Karo Akpokiere. Lost Drawings exhibition
MMCA (National Museum for Modern and Contemporary Art) Residency Changdong, Seoul. 2022
Installation. 488cm x 274.5cm 
24 digital prints on 220g matt paper. 61cm x 91.5cm. 
Newspapers. 40 pages. 1000 copies. 27cm x 39cm 
Original drawings. Ink on paper. 21cm x 29.7cm. 
Exhibition photos. Yeonkeun Choi 
UNSCRIPTED BEGINNINGS. My first night in Seoul in July 2018, I lost all of my bank cards and Aufenthaltstitel (German residence permit card). The loss of these items got me agitated as I had less than 30 euros in cash and the thought of what would be if I didn’t get a visa to return to Germany in good time, booked multiple sessions on my mind. The next days, Heejung, Lisa and Mr. K from the MMCA (National Museum of Modern and Contemporary Art), assisted in ensuring I got a police report and my lost items, registered on the lost and found website. 

After the registration of the items, it became a daily act for me to visit the lost and found website and be on there for hours hoping to see my items registered as found. As I spent a great deal of time on the website, I came upon the idea to start drawing the lost items I found on the site and the more I drew them, the more the burden brought on by my loss dissipated. Making the drawings offered a therapeutic release from the unpleasant thoughts my loss generated and also, brought huge doses of optimism as the act not only helped in normalising the incident but, in making me grateful for what I had not lost. I also found it quite interesting observing the buying patterns and consumerist attitudes of people in and around Seoul. Purses, phones and cards featured heavily during the searches. 

In making the drawings, my intention with the project was simple — to keep making the drawings and then stop as soon as my items got registered as found on the website. Making the drawings brought to mind Adrian Piper’s “What will become of me” project and Roman Opalka’s ‘Infinity paintings’ as I could see similarities between their projects and mine in terms of their connection to time, memory and, their open, long drawn out nature with specific end dates.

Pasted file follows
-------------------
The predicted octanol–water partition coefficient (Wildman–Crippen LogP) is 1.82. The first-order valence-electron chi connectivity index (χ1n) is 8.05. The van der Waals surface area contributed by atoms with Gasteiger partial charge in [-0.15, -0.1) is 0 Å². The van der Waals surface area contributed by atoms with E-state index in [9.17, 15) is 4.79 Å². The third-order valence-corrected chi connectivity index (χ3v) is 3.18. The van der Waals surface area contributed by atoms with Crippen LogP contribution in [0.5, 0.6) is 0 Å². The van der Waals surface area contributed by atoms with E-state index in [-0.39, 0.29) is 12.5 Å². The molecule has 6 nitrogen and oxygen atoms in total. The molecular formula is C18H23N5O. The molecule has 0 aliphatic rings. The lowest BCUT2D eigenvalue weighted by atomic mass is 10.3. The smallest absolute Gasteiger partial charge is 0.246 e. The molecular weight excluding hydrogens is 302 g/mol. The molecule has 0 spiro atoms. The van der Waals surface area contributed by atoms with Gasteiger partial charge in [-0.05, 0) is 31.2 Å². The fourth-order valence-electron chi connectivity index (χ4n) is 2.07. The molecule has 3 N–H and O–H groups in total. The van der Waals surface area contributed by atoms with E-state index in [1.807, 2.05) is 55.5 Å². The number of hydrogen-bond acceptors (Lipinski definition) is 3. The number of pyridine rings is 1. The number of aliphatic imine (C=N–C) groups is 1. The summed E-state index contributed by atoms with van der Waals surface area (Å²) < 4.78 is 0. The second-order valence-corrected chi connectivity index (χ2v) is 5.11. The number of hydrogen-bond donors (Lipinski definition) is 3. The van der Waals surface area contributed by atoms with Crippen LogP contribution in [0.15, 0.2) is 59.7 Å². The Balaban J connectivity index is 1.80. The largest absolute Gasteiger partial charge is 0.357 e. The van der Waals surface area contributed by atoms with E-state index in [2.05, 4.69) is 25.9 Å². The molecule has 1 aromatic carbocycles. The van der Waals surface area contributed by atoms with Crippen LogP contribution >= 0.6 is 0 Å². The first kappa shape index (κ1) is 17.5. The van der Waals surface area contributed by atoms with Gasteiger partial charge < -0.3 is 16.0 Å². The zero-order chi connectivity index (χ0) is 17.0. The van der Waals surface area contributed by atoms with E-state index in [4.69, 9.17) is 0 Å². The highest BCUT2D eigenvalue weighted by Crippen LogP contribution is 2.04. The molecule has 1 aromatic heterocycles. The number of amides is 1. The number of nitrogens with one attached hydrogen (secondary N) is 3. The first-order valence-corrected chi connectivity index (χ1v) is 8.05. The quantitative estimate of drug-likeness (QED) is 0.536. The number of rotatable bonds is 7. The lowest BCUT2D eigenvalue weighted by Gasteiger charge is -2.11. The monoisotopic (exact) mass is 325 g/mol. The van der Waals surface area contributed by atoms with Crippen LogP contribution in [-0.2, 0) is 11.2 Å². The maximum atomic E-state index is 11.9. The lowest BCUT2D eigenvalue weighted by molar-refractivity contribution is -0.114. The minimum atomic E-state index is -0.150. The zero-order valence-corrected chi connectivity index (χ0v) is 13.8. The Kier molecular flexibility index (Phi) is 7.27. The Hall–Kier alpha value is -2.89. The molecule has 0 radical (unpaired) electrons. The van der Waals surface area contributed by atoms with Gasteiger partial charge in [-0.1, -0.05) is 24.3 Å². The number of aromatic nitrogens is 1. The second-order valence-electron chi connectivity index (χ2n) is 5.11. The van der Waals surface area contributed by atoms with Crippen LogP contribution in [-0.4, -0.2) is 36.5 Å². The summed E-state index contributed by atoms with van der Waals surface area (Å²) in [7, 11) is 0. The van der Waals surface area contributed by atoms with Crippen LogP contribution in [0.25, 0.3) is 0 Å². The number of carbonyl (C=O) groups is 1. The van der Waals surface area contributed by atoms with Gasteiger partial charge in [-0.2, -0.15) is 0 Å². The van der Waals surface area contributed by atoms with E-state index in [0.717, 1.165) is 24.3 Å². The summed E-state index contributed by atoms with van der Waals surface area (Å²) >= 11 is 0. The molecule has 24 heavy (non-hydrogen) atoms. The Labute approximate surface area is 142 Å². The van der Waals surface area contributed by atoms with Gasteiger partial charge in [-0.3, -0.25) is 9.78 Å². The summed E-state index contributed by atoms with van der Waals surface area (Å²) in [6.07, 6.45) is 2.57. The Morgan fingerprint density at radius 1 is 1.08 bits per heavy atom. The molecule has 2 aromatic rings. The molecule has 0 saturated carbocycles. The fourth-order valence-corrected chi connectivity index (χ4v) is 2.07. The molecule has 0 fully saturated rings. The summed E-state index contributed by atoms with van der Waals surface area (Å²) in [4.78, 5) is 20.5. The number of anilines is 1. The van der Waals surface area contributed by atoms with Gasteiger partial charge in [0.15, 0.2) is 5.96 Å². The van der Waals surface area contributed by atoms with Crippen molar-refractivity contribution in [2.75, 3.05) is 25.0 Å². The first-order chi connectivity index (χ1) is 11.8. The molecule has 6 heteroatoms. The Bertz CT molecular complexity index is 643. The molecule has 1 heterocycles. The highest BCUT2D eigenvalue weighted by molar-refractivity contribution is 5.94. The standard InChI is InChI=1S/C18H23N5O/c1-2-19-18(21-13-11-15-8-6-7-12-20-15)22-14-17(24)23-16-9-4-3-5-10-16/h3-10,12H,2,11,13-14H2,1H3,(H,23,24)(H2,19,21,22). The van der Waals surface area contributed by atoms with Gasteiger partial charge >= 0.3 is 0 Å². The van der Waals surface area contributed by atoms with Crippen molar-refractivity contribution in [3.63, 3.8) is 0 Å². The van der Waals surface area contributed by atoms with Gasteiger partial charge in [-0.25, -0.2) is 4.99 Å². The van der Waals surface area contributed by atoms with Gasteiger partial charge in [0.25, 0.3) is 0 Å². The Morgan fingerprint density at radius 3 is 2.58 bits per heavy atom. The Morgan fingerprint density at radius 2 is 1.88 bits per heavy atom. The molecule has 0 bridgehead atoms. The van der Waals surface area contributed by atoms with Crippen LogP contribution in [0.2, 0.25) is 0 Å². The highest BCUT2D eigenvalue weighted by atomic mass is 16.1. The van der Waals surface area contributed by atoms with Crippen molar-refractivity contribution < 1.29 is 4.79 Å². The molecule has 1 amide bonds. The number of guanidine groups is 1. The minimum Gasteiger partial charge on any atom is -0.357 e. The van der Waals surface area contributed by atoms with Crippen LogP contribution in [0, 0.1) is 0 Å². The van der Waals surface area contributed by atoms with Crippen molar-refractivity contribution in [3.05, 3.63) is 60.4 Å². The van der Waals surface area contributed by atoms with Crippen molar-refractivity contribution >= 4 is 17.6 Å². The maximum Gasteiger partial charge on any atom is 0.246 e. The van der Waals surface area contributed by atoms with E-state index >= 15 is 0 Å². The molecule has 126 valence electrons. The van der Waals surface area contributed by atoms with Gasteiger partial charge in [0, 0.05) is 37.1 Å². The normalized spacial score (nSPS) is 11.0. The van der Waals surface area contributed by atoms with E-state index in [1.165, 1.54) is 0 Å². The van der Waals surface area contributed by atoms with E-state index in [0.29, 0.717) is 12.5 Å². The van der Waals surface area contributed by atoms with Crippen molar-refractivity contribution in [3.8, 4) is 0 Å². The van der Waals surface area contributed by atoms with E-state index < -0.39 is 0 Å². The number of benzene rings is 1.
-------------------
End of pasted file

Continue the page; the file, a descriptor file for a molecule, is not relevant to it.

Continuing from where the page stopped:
I received a visa in good time and on getting back to Germany, got replacements for all my lost items and I also, started questioning why the project should go on. Was is still necessary to make the drawings after having got replacements?, why was I still compelled to visit the lost and found site? At what point does optimism lose its value?. 

I have since found answers or rather an answer to the questions. I realise that my compulsion wasn’t connected to just being optimistic, it had to do with wanting to connect however way possible with a city and a country that I have an affinity for as being in South Korea reminded me so much of Lagos, Nigeria where I was born and raised despite the cultural differences. The drawings started as a way of dealing with loss but, now its about connecting with a culture and a place I have grown fond of and as the drawings are predominately done with a Korean brush pen, making them however inconsistently, also offers a way for me to practice using the pen. 

These drawings are alive with memories of the makers of the items, the owners who lost them and maybe searched for them and, the memories of the artist who drew them. 

— Karo Akpokiere
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